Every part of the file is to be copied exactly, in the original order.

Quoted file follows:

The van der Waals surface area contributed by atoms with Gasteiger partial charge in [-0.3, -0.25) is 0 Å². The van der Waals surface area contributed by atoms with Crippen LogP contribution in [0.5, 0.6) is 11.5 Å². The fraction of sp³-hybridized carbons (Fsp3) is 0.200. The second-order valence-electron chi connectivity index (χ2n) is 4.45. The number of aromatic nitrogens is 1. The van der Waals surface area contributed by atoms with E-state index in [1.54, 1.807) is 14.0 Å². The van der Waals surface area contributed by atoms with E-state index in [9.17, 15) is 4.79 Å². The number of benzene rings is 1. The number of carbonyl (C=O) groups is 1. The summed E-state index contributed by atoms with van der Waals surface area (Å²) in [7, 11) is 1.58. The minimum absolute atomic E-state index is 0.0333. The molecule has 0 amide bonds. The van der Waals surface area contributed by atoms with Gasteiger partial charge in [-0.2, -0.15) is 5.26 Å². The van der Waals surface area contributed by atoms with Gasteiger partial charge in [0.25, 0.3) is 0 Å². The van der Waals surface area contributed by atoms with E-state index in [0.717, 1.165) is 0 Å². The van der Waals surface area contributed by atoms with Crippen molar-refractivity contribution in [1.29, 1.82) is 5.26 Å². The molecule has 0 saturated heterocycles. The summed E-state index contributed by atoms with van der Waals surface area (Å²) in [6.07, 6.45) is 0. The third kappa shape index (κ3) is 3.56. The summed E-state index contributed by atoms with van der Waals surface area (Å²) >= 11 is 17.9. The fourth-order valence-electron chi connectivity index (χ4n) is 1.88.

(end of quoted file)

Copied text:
The van der Waals surface area contributed by atoms with Gasteiger partial charge in [-0.3, -0.25) is 0 Å². The van der Waals surface area contributed by atoms with Crippen LogP contribution in [0.5, 0.6) is 11.5 Å². The fraction of sp³-hybridized carbons (Fsp3) is 0.200. The second-order valence-electron chi connectivity index (χ2n) is 4.45. The number of aromatic nitrogens is 1. The van der Waals surface area contributed by atoms with E-state index in [1.54, 1.807) is 14.0 Å². The van der Waals surface area contributed by atoms with E-state index in [9.17, 15) is 4.79 Å². The number of benzene rings is 1. The number of carbonyl (C=O) groups is 1. The summed E-state index contributed by atoms with van der Waals surface area (Å²) in [7, 11) is 1.58. The minimum absolute atomic E-state index is 0.0333. The molecule has 0 amide bonds. The van der Waals surface area contributed by atoms with Gasteiger partial charge in [-0.2, -0.15) is 5.26 Å². The van der Waals surface area contributed by atoms with Gasteiger partial charge in [0.25, 0.3) is 0 Å². The van der Waals surface area contributed by atoms with E-state index in [0.717, 1.165) is 0 Å². The van der Waals surface area contributed by atoms with Crippen molar-refractivity contribution in [1.29, 1.82) is 5.26 Å². The molecule has 0 saturated heterocycles. The summed E-state index contributed by atoms with van der Waals surface area (Å²) in [6.07, 6.45) is 0. The third kappa shape index (κ3) is 3.56. The summed E-state index contributed by atoms with van der Waals surface area (Å²) >= 11 is 17.9. The fourth-order valence-electron chi connectivity index (χ4n) is 1.88.